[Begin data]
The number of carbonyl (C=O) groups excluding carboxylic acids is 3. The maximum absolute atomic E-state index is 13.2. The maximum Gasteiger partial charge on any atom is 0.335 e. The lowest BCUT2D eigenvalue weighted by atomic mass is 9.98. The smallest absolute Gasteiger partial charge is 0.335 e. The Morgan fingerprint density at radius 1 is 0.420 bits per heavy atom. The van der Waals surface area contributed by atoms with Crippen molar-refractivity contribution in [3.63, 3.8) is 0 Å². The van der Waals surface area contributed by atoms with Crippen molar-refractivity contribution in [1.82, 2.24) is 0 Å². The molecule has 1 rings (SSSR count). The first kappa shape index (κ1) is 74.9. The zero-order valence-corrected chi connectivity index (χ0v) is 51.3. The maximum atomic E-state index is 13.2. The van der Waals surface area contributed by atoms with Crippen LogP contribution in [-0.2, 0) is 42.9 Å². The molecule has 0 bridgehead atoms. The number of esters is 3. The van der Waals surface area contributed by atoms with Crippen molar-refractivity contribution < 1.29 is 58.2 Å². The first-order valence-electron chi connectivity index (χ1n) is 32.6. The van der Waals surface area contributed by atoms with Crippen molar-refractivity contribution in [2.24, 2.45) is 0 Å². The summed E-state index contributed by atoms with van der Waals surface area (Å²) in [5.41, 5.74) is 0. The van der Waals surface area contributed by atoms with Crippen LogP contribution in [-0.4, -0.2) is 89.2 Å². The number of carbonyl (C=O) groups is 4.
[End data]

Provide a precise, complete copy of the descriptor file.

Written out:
The number of carbonyl (C=O) groups excluding carboxylic acids is 3. The maximum absolute atomic E-state index is 13.2. The maximum Gasteiger partial charge on any atom is 0.335 e. The lowest BCUT2D eigenvalue weighted by atomic mass is 9.98. The smallest absolute Gasteiger partial charge is 0.335 e. The Morgan fingerprint density at radius 1 is 0.420 bits per heavy atom. The van der Waals surface area contributed by atoms with Crippen molar-refractivity contribution in [3.63, 3.8) is 0 Å². The van der Waals surface area contributed by atoms with Crippen molar-refractivity contribution in [1.82, 2.24) is 0 Å². The molecule has 1 rings (SSSR count). The first kappa shape index (κ1) is 74.9. The zero-order valence-corrected chi connectivity index (χ0v) is 51.3. The maximum atomic E-state index is 13.2. The van der Waals surface area contributed by atoms with Crippen LogP contribution in [-0.2, 0) is 42.9 Å². The molecule has 0 bridgehead atoms. The number of esters is 3. The van der Waals surface area contributed by atoms with Crippen molar-refractivity contribution < 1.29 is 58.2 Å². The first-order valence-electron chi connectivity index (χ1n) is 32.6. The van der Waals surface area contributed by atoms with Crippen molar-refractivity contribution in [2.24, 2.45) is 0 Å². The summed E-state index contributed by atoms with van der Waals surface area (Å²) in [5.41, 5.74) is 0. The van der Waals surface area contributed by atoms with Crippen LogP contribution in [-0.4, -0.2) is 89.2 Å². The number of carbonyl (C=O) groups is 4.